Editor’s Letter: Saints & Sinners

‘Role Model’ is a tough title to hang on a tournament winner

When you flip ahead a few pages from here to the Poker Headlines section, you’ll see a few familiar names and faces. This isn’t anything new; headlines are usually dominated by the big name poker pros that ESPN has made famous.

Lance BradleyBut the stories about Greg Raymer and Jerry Yang aren’t about recent tournament success. Yang, the 2007 WSOP Main Event champ, made headlines for a major unpaid tax bill. Yang’s WSOP championship bracelet was forfeited to the IRS and is set for auction. Raymer, the 2004 WSOP Main Event champ, found his mug shot all over the Internet after being arrested in a prostitution sting in North Carolina.

The reality is that the poker world and its superstars are no different than professional athletes or entertainers. There are good apples and there are bad apples. There’s this long-standing belief that the WSOP Main Event champion has a duty, a responsibility even, to become an ambassador for poker. It’s time we end that practice. Poker needs to stop labelling the winner of one tournament — often a player in the spotlight for the first time — as its ambassador.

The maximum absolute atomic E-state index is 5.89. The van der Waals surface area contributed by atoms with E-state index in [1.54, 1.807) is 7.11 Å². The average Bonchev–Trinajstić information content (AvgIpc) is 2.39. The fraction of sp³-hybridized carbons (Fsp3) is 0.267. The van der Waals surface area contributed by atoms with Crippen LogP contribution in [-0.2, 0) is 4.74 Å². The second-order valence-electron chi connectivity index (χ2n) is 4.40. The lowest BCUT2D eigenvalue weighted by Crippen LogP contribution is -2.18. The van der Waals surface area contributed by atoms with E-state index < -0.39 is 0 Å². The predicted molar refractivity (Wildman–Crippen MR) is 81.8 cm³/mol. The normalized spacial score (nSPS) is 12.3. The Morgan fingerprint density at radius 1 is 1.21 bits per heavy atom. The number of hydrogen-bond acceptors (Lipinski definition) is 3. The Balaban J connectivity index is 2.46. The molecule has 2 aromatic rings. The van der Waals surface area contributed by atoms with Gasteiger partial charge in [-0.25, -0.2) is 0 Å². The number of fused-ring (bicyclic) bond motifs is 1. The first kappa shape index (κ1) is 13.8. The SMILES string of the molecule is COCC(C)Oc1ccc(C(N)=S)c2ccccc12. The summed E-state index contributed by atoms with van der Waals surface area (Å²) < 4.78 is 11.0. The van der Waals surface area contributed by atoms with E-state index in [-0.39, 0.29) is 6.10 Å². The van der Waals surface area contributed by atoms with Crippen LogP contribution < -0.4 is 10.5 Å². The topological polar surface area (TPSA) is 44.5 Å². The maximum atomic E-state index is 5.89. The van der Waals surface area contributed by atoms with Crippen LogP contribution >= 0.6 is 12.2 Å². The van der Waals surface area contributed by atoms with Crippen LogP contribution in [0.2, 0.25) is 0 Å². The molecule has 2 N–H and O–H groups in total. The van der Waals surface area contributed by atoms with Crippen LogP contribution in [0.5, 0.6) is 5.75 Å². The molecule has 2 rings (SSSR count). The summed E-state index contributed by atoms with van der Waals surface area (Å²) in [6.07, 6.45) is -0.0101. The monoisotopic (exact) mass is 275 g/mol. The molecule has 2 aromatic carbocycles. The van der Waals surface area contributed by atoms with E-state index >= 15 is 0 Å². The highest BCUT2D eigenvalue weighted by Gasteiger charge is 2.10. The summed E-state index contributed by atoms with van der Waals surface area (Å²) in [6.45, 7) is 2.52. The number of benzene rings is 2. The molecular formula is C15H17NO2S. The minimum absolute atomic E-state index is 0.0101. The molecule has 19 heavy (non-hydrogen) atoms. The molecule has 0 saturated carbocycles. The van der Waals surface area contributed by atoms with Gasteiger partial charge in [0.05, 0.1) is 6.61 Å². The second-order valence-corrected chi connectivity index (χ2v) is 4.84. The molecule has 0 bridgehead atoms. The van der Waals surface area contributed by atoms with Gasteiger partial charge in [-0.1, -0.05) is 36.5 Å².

Poker already has ambassadors. Players who have an amazing track record of performing well and doing their best to promote the game in a positive manner. Mike Sexton, Daniel Negreanu and Matt Glantz are three that come to mind. They’re conscious of the fact that they can do great work for the game and they’ve worked hard at becoming strong representatives for the game. Celebrate those, promote those, and others will grow into the role.

Lance Bradley
Editor in Chief

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May 2013